7. Phil 15 January 2009 at 8:43 pm Permalink

    As a new father of a 2-month-old… I wish someone had explained to me the enormity of the frustration I would feel when he just Would. Not. Stop. Crying. Or would not go to sleep. Or needed to eat every 2 hours but took an hour to fall asleep so my wife never ever ever got to go to bed.
    For us, the first 5 weeks were hell. Almost made us question whether we made the right decision having a baby. Now – there’s no question, it’s awesome and he’s great. =)

  8. Glenda 15 January 2009 at 8:03 pm Permalink

    It would have been great to know that the hardest years of disciplining a child is the first 5 years. They are so darling and cute those first 5 years, but as you know they test you to see who’s boss, how much you love them, how much they can get away with! Some of the best and hardest years. By the way thanks for giving me the greatest grandson ever! What a blessing!
    Wish I could hear your message on Sunday!

  9. kimmie herbert 15 January 2009 at 8:02 pm Permalink

    How difficult it is. Just recently I have seen my sins, some of my deepest inadequacies displayed, no magnified in Caleb’s behavior. It is so discouraging, he is only 2 years old, how much more damage am I going to do in the years to come?!

  10. Jeni 15 January 2009 at 6:32 pm Permalink

    Ah Bobby you still care! ha ha! Hope you and the wife are doing well!

  11. Aunt Linda 15 January 2009 at 6:26 pm Permalink

    Thank you, Michele. It is refreshing to see someone appreciate what others take for granted. Like you, I never spent a dime on a babysitter, and no matter what, my parents always had time to help me with my son and stepson. There were plenty of times they told me things I didn’t want to hear, but later in life, I learned to say thanks, I’ll think about that. We’re all going to be grandparents someday, God willing, so I say treat the grandparents the way you want to be treated because life is one big circle.

  12. Michele Weyman 15 January 2009 at 6:04 pm Permalink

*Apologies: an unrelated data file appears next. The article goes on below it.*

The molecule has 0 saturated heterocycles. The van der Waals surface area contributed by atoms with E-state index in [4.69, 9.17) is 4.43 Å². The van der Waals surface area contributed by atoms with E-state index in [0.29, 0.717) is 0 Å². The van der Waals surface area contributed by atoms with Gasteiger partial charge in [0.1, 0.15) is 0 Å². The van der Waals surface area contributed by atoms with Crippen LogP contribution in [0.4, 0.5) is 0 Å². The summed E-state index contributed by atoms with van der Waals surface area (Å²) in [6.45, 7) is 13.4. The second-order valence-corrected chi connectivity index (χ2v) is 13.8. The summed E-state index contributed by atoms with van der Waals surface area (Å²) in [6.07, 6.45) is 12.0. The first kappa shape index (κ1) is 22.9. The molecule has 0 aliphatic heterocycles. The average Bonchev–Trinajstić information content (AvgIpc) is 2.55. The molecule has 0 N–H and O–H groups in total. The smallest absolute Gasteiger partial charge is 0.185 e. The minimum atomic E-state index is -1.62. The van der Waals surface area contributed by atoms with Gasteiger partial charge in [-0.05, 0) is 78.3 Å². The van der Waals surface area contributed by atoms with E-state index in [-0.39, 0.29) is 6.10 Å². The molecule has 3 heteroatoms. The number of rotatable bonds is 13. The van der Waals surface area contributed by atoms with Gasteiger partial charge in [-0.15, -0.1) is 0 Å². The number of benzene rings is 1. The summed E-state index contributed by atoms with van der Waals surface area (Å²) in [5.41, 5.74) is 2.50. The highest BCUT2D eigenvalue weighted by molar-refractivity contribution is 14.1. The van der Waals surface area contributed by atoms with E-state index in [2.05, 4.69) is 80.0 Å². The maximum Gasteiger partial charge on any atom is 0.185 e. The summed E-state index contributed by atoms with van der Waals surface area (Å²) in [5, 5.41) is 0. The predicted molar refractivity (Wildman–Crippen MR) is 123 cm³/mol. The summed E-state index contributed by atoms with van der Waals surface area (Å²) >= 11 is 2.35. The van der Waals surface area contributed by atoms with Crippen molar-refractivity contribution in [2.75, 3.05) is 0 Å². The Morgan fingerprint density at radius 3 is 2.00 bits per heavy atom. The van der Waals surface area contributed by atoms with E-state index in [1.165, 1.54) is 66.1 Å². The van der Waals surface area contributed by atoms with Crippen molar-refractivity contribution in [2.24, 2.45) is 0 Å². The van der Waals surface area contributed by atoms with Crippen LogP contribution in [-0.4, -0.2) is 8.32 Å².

Go Aunt Linda! I never realized that until she just mentioned it! My mom and mother in law are awesome- I think I may have only paid a babysitter a handful of times! They help out soooo much. The only thing I can say about kids is that I never realized how much better my life is WITH them in my life! I cannot imagine life without them. I have such an unconditional love for my boys…. I don’t think that is what you were asking for though Bobby- I think you wanted something more along the lines of diapers or sleepless nights! Even though those things were tough, they come with the job and I wouldn’t change it for the world!

  13. Aunt Linda 15 January 2009 at 5:32 pm Permalink

    How hard it would be to raise a child without the help of the grandparents! They are always the ones I call when one of my kids is sick, or when I need someone to babysit. They’re the ones that are always there for me when I need advice, and, yes, sometimes when I don’t. But I am thankful for my parents and in-laws because without their help I never would have made it. It has made me realize how important family really is. So, I guess in answer to your question it appears one concept would be the vital roles grandparents play in our children’s lives, as well as the problems it causes in creating family boundaries.

  14. Anonymous 15 January 2009 at 5:05 pm Permalink

    Grandparents think that they have the right to have a say in how you raise you children!